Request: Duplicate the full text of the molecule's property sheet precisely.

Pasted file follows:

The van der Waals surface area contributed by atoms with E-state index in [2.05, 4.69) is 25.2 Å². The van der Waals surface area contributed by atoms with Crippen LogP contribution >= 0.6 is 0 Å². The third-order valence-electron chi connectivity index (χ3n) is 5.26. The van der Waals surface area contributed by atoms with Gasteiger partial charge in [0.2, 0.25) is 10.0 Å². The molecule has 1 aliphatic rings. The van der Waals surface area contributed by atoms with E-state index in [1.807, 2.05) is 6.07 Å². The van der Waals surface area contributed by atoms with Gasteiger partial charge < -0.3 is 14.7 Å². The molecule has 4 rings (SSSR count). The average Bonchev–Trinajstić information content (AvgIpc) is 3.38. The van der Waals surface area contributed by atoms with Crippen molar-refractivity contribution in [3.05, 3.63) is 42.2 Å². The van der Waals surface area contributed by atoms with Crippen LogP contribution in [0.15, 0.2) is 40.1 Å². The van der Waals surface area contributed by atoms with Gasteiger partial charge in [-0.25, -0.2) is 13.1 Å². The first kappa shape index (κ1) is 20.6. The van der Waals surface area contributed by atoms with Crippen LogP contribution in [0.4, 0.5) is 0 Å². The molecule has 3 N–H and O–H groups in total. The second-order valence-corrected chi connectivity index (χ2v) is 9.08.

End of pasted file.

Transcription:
The van der Waals surface area contributed by atoms with E-state index in [2.05, 4.69) is 25.2 Å². The van der Waals surface area contributed by atoms with Crippen LogP contribution >= 0.6 is 0 Å². The third-order valence-electron chi connectivity index (χ3n) is 5.26. The van der Waals surface area contributed by atoms with Gasteiger partial charge in [0.2, 0.25) is 10.0 Å². The molecule has 1 aliphatic rings. The van der Waals surface area contributed by atoms with E-state index in [1.807, 2.05) is 6.07 Å². The van der Waals surface area contributed by atoms with Gasteiger partial charge < -0.3 is 14.7 Å². The molecule has 4 rings (SSSR count). The average Bonchev–Trinajstić information content (AvgIpc) is 3.38. The van der Waals surface area contributed by atoms with Crippen molar-refractivity contribution in [3.05, 3.63) is 42.2 Å². The van der Waals surface area contributed by atoms with Crippen LogP contribution in [0.15, 0.2) is 40.1 Å². The van der Waals surface area contributed by atoms with Gasteiger partial charge in [-0.25, -0.2) is 13.1 Å². The first kappa shape index (κ1) is 20.6. The van der Waals surface area contributed by atoms with Crippen LogP contribution in [0.4, 0.5) is 0 Å². The molecule has 3 N–H and O–H groups in total. The second-order valence-corrected chi connectivity index (χ2v) is 9.08.